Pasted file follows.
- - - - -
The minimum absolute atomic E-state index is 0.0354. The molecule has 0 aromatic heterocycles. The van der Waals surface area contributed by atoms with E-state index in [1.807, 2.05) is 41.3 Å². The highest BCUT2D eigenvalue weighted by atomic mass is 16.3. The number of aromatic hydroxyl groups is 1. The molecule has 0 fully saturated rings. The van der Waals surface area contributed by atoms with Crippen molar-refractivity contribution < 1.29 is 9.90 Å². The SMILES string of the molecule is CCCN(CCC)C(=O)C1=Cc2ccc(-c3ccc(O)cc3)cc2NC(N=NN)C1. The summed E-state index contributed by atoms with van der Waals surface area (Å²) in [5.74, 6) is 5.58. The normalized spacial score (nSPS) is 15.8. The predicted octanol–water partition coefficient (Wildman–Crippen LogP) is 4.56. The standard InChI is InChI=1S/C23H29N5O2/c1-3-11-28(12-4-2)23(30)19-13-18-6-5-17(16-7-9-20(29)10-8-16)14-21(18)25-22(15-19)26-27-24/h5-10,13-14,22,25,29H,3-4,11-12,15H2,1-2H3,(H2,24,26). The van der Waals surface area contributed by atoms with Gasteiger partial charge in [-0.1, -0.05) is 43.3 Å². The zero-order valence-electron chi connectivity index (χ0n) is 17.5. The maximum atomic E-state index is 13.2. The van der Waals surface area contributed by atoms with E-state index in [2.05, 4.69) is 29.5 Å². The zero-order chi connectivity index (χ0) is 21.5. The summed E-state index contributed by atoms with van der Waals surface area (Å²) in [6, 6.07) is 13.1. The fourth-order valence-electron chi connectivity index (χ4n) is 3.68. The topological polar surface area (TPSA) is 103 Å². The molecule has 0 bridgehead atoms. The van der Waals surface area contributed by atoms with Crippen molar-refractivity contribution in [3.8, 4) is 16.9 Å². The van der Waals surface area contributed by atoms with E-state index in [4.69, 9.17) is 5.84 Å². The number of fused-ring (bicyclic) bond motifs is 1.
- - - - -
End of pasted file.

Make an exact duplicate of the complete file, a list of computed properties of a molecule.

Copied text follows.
The minimum absolute atomic E-state index is 0.0354. The molecule has 0 aromatic heterocycles. The van der Waals surface area contributed by atoms with E-state index in [1.807, 2.05) is 41.3 Å². The highest BCUT2D eigenvalue weighted by atomic mass is 16.3. The number of aromatic hydroxyl groups is 1. The molecule has 0 fully saturated rings. The van der Waals surface area contributed by atoms with Crippen molar-refractivity contribution < 1.29 is 9.90 Å². The SMILES string of the molecule is CCCN(CCC)C(=O)C1=Cc2ccc(-c3ccc(O)cc3)cc2NC(N=NN)C1. The summed E-state index contributed by atoms with van der Waals surface area (Å²) in [5.74, 6) is 5.58. The normalized spacial score (nSPS) is 15.8. The predicted octanol–water partition coefficient (Wildman–Crippen LogP) is 4.56. The standard InChI is InChI=1S/C23H29N5O2/c1-3-11-28(12-4-2)23(30)19-13-18-6-5-17(16-7-9-20(29)10-8-16)14-21(18)25-22(15-19)26-27-24/h5-10,13-14,22,25,29H,3-4,11-12,15H2,1-2H3,(H2,24,26). The van der Waals surface area contributed by atoms with Gasteiger partial charge in [-0.1, -0.05) is 43.3 Å². The zero-order valence-electron chi connectivity index (χ0n) is 17.5. The maximum atomic E-state index is 13.2. The van der Waals surface area contributed by atoms with E-state index in [2.05, 4.69) is 29.5 Å². The zero-order chi connectivity index (χ0) is 21.5. The summed E-state index contributed by atoms with van der Waals surface area (Å²) in [6, 6.07) is 13.1. The fourth-order valence-electron chi connectivity index (χ4n) is 3.68. The topological polar surface area (TPSA) is 103 Å². The molecule has 0 bridgehead atoms. The van der Waals surface area contributed by atoms with Crippen molar-refractivity contribution in [3.8, 4) is 16.9 Å². The van der Waals surface area contributed by atoms with E-state index in [4.69, 9.17) is 5.84 Å². The number of fused-ring (bicyclic) bond motifs is 1.